Paving the Way

In 1903 Dr. Horatio Nelson Jackson made the first cross-country trip by automobile from San Francisco to New York. There were no gas stations, only a few paved roads located within city limits, and just over 30,000 registered cars in the United States. The trip, like many other stunts at the time (such as driving up the front stairs of the U.S. Capitol or racing over the sand flats on Ormond-Daytona Beach), demonstrated the amazing possibilities of this new mechanical conveyance.

Cars were the purview of a few wealthy hobbyists. As automobile sales increased, made possible in part by the affordability of Ford’s Model T, a whole new ecosystem developed around the car. Architects, urban planners, and industrial designers shared in the thrilling task of redefining the American landscape to make room for automobiles. Over time paved roads and highways extended from town to country; service stations, sales offices, and garages appeared; and new signage for highways developed. To cope with the proliferation of automobiles, new devices such as traffic lights and parking meters were produced.

The automobile allowed Americans to discover their vast homeland. New roadways, such as the Lincoln Highway extending from California to New York (completed in 1923) and U.S. 1 extending from Maine to Miami (1926) and later to Key West (1939) encouraged travel by automobile. The Goodyear Tire & Rubber Company and Mobil Oil, whose service centers would dot the new roadways, employed architects and industrial designers to create a cohesive corporate image from the shape of their buildings to roadside signage.

Designed to Sell

The mass production of automobiles was closely tied to mass marketing campaigns. In the early 1900s, print advertisements for automobiles relied on words more than images to convey the advantages of the “horseless carriage.” The Ford Model T was the market leader from 1908 to 1927. However, Ford did little in the way of formal advertising. Design features were subordinate to engineering.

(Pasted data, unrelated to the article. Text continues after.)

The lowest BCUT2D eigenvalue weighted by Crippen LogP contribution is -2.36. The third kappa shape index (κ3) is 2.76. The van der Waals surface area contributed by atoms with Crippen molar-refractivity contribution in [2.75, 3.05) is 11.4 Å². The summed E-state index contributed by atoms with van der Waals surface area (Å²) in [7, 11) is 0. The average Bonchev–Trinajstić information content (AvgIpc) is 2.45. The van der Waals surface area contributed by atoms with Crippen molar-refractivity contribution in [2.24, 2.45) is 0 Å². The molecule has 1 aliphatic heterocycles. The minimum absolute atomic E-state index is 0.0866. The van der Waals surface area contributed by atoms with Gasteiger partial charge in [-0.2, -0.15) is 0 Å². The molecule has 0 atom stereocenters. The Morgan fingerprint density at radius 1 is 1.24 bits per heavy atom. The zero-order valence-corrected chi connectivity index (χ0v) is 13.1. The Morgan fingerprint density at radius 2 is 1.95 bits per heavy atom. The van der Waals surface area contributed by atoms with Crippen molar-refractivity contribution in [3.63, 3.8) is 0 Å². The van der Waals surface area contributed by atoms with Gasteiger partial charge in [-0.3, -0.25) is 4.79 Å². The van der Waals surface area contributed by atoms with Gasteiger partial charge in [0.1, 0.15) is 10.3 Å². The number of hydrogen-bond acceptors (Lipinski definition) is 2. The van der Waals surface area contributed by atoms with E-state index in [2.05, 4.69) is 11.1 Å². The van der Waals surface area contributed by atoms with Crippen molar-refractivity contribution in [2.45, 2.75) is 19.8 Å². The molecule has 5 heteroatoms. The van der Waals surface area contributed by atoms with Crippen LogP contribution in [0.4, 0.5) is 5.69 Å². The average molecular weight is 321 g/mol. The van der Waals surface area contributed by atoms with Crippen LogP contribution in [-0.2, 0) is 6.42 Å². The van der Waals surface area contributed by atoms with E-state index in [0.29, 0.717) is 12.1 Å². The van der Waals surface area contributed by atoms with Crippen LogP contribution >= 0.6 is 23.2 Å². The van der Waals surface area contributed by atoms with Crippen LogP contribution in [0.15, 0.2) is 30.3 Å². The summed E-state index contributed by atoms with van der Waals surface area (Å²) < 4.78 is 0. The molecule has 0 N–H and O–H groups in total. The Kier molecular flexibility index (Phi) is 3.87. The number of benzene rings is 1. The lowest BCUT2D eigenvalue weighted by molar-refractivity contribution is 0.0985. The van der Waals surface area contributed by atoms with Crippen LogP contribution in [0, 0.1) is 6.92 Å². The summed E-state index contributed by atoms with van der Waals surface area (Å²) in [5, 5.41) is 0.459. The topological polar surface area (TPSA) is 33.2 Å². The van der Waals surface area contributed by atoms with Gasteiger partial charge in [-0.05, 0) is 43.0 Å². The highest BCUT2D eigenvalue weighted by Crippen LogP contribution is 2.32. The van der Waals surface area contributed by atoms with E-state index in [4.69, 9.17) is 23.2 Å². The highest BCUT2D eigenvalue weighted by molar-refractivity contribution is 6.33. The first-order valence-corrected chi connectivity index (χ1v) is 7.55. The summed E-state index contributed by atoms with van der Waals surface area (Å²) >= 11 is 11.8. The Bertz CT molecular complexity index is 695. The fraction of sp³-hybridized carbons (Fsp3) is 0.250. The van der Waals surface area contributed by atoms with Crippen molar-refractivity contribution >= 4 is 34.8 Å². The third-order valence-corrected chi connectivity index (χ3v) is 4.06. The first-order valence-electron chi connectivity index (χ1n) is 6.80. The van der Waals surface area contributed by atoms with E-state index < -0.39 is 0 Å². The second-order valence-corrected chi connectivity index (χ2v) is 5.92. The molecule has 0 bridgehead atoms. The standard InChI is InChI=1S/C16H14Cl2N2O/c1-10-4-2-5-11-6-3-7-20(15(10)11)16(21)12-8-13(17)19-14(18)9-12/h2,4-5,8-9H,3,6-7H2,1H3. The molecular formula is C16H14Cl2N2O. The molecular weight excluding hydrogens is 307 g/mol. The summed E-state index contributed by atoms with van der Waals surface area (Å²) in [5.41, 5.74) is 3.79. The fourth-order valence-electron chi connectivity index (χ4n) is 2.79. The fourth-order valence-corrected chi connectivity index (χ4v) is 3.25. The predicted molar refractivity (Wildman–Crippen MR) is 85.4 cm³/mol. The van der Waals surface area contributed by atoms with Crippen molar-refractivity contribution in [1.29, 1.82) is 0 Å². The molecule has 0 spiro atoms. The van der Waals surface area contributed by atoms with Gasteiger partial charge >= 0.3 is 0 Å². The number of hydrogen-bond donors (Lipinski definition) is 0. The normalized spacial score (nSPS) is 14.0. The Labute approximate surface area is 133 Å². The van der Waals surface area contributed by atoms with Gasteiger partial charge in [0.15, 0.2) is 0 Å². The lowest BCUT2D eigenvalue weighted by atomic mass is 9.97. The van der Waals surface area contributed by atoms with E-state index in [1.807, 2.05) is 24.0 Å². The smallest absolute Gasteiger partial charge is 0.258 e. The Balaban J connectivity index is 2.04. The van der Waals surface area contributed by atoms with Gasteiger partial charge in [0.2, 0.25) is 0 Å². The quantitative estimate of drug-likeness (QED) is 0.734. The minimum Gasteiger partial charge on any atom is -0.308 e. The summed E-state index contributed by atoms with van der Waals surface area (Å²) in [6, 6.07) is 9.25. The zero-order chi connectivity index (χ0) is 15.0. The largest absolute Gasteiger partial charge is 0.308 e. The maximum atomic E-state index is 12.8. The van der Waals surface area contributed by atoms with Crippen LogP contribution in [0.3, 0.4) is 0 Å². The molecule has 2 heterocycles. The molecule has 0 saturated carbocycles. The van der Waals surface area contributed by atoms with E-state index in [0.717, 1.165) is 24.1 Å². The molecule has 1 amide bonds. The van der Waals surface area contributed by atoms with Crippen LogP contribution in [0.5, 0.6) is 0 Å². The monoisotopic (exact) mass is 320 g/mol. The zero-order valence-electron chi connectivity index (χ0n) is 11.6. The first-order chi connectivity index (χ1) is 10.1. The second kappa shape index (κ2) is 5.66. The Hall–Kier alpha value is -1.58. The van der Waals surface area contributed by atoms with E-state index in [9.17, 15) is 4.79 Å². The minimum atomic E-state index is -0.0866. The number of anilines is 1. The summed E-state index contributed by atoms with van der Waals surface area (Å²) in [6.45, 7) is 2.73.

During the 1920s, custom-built cars were presented at annual automobile shows in the country’s major cities, such as Boston and New York. Elegant advertising posters enticed audiences to these upscale events. The advertisements often featured fashionable women and/or presented the car in an elegant setting, such as in front of a luxury hotel or magnificent home, conveying the message that the car was both refined and easy to drive.

Fueled by the notion of planned obsolescence, automakers in the 1930s relied more heavily on print advertising to persuade consumers of the particular merits of their new annual models. Skilled illustrators were tasked with faithfully depicting the unique features of each car, while also conveying a sense of dynamism, power, and opulence.

A rich program of lectures, films, and workshops is offered in conjunction with the exhibition. From enlightening talks with contemporary automotive designers to a car jamboree, visitors of all ages and all levels of knowledge about the American automobile will find something to stimulate their imagination.

The exhibition is accompanied by an illustrated catalog available in The Wolfsonian’s Dynamo Museum Shop or by contacting

About The Wolfsonian

Florida International University The Wolfsonian is a museum, library, and research center that uses objects to illustrate the persuasive power of art and design, to explore what it means to be modern, and to tell the story of social, historical, and technological changes that have transformed our world.

The collections comprise approximately 120,000 objects from the period of 1885 to 1945—the height of the Industrial Revolution to the end of the Second World War—in a variety of media including furniture; industrial-design objects; works in glass, ceramics, and metal; rare books; periodicals; ephemera; works on paper; paintings; textiles; and medals.

The Wolfsonian is located at 1001 Washington Avenue, Miami Beach, FL. Admission is $7 for adults; $5 for seniors, students, and children age 6 -12; and free for Wolfsonian members, State University System of Florida staff and students with ID, and children under six. The Wolfsonian, presently on a Summer Schedule through October 14, 2009, is open Thursday and Friday from noon-9pm (galleries close at 7pm on Thursday); Saturday and Sunday from noon-6pm; and is closed Monday, Tuesday, and Wednesday. Contact us at 305.531.1001 or visit us online at for further information.

(Source: Wolfsonian-Florida International University museum, Associated Press via